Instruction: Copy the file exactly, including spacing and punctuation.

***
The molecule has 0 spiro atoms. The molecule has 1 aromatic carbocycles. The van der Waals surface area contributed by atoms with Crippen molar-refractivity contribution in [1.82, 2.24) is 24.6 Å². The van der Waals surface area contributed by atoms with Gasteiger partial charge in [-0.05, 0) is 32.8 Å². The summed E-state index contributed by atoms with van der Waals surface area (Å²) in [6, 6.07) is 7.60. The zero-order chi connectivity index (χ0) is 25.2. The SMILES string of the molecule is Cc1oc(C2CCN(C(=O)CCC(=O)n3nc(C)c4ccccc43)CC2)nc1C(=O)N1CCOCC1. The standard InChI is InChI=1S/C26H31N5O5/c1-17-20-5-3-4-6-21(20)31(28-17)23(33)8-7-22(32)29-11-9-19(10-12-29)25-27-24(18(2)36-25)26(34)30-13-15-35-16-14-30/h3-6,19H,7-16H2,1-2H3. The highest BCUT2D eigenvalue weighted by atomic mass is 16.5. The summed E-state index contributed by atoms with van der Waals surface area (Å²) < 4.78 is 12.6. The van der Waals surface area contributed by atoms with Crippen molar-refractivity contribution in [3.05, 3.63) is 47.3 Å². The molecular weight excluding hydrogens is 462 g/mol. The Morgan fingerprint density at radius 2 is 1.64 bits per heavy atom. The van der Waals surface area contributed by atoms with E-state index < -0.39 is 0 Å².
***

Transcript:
The molecule has 0 spiro atoms. The molecule has 1 aromatic carbocycles. The van der Waals surface area contributed by atoms with Crippen molar-refractivity contribution in [1.82, 2.24) is 24.6 Å². The van der Waals surface area contributed by atoms with Gasteiger partial charge in [-0.05, 0) is 32.8 Å². The summed E-state index contributed by atoms with van der Waals surface area (Å²) in [6, 6.07) is 7.60. The zero-order chi connectivity index (χ0) is 25.2. The SMILES string of the molecule is Cc1oc(C2CCN(C(=O)CCC(=O)n3nc(C)c4ccccc43)CC2)nc1C(=O)N1CCOCC1. The standard InChI is InChI=1S/C26H31N5O5/c1-17-20-5-3-4-6-21(20)31(28-17)23(33)8-7-22(32)29-11-9-19(10-12-29)25-27-24(18(2)36-25)26(34)30-13-15-35-16-14-30/h3-6,19H,7-16H2,1-2H3. The highest BCUT2D eigenvalue weighted by atomic mass is 16.5. The summed E-state index contributed by atoms with van der Waals surface area (Å²) < 4.78 is 12.6. The van der Waals surface area contributed by atoms with Crippen molar-refractivity contribution in [3.05, 3.63) is 47.3 Å². The molecular weight excluding hydrogens is 462 g/mol. The Morgan fingerprint density at radius 2 is 1.64 bits per heavy atom. The van der Waals surface area contributed by atoms with E-state index < -0.39 is 0 Å².